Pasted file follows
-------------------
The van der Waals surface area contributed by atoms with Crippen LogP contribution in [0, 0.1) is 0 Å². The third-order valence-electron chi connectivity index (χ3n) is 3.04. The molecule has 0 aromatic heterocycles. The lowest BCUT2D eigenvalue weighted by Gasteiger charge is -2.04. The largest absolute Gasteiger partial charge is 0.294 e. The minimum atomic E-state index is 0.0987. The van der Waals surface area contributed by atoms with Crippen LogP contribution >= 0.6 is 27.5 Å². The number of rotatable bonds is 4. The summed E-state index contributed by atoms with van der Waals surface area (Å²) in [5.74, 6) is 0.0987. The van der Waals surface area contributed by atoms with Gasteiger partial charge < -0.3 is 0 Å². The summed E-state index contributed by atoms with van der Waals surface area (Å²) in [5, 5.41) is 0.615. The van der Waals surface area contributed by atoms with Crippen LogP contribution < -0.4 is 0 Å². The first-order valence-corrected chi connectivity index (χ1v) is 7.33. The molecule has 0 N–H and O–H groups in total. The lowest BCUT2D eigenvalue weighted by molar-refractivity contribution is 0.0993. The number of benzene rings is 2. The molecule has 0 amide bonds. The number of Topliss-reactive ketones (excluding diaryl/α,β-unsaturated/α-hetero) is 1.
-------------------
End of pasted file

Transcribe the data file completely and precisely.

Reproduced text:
The van der Waals surface area contributed by atoms with Crippen LogP contribution in [0, 0.1) is 0 Å². The third-order valence-electron chi connectivity index (χ3n) is 3.04. The molecule has 0 aromatic heterocycles. The lowest BCUT2D eigenvalue weighted by Gasteiger charge is -2.04. The largest absolute Gasteiger partial charge is 0.294 e. The minimum atomic E-state index is 0.0987. The van der Waals surface area contributed by atoms with Crippen LogP contribution >= 0.6 is 27.5 Å². The number of rotatable bonds is 4. The summed E-state index contributed by atoms with van der Waals surface area (Å²) in [5.74, 6) is 0.0987. The van der Waals surface area contributed by atoms with Gasteiger partial charge < -0.3 is 0 Å². The summed E-state index contributed by atoms with van der Waals surface area (Å²) in [5, 5.41) is 0.615. The van der Waals surface area contributed by atoms with Crippen LogP contribution < -0.4 is 0 Å². The first-order valence-corrected chi connectivity index (χ1v) is 7.33. The molecule has 0 N–H and O–H groups in total. The lowest BCUT2D eigenvalue weighted by molar-refractivity contribution is 0.0993. The number of benzene rings is 2. The molecule has 0 amide bonds. The number of Topliss-reactive ketones (excluding diaryl/α,β-unsaturated/α-hetero) is 1.